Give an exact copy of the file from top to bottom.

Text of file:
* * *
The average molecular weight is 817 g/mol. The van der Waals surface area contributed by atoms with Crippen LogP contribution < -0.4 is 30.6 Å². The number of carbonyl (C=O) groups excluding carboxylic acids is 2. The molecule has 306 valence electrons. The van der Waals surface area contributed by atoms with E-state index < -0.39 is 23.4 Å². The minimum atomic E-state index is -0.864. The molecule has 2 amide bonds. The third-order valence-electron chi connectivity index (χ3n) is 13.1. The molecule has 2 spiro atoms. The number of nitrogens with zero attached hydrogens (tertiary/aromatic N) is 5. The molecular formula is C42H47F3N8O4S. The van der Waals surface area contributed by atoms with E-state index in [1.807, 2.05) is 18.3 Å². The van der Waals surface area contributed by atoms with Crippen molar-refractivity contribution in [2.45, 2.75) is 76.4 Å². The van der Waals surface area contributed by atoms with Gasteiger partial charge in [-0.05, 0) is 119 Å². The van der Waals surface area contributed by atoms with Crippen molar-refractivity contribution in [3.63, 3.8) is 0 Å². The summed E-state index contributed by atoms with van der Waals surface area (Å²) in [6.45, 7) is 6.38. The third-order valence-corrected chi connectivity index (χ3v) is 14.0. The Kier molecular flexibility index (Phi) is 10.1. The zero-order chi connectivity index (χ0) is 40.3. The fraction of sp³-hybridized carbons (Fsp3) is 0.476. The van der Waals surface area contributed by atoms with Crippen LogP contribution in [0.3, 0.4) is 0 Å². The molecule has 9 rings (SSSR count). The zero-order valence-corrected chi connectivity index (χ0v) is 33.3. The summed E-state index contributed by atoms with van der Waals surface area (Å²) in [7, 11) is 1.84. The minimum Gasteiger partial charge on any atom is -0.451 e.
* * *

The average molecular weight is 817 g/mol. The van der Waals surface area contributed by atoms with Crippen LogP contribution < -0.4 is 30.6 Å². The number of carbonyl (C=O) groups excluding carboxylic acids is 2. The molecule has 306 valence electrons. The van der Waals surface area contributed by atoms with E-state index < -0.39 is 23.4 Å². The minimum atomic E-state index is -0.864. The molecule has 2 amide bonds. The third-order valence-electron chi connectivity index (χ3n) is 13.1. The molecule has 2 spiro atoms. The number of nitrogens with zero attached hydrogens (tertiary/aromatic N) is 5. The molecular formula is C42H47F3N8O4S. The van der Waals surface area contributed by atoms with E-state index in [1.807, 2.05) is 18.3 Å². The van der Waals surface area contributed by atoms with Crippen molar-refractivity contribution in [2.45, 2.75) is 76.4 Å². The van der Waals surface area contributed by atoms with Gasteiger partial charge in [-0.05, 0) is 119 Å². The van der Waals surface area contributed by atoms with Crippen molar-refractivity contribution in [3.63, 3.8) is 0 Å². The summed E-state index contributed by atoms with van der Waals surface area (Å²) in [6.45, 7) is 6.38. The third-order valence-corrected chi connectivity index (χ3v) is 14.0. The Kier molecular flexibility index (Phi) is 10.1. The zero-order chi connectivity index (χ0) is 40.3. The fraction of sp³-hybridized carbons (Fsp3) is 0.476. The van der Waals surface area contributed by atoms with Crippen LogP contribution in [0.3, 0.4) is 0 Å². The molecule has 9 rings (SSSR count). The zero-order valence-corrected chi connectivity index (χ0v) is 33.3. The summed E-state index contributed by atoms with van der Waals surface area (Å²) in [7, 11) is 1.84. The minimum Gasteiger partial charge on any atom is -0.451 e.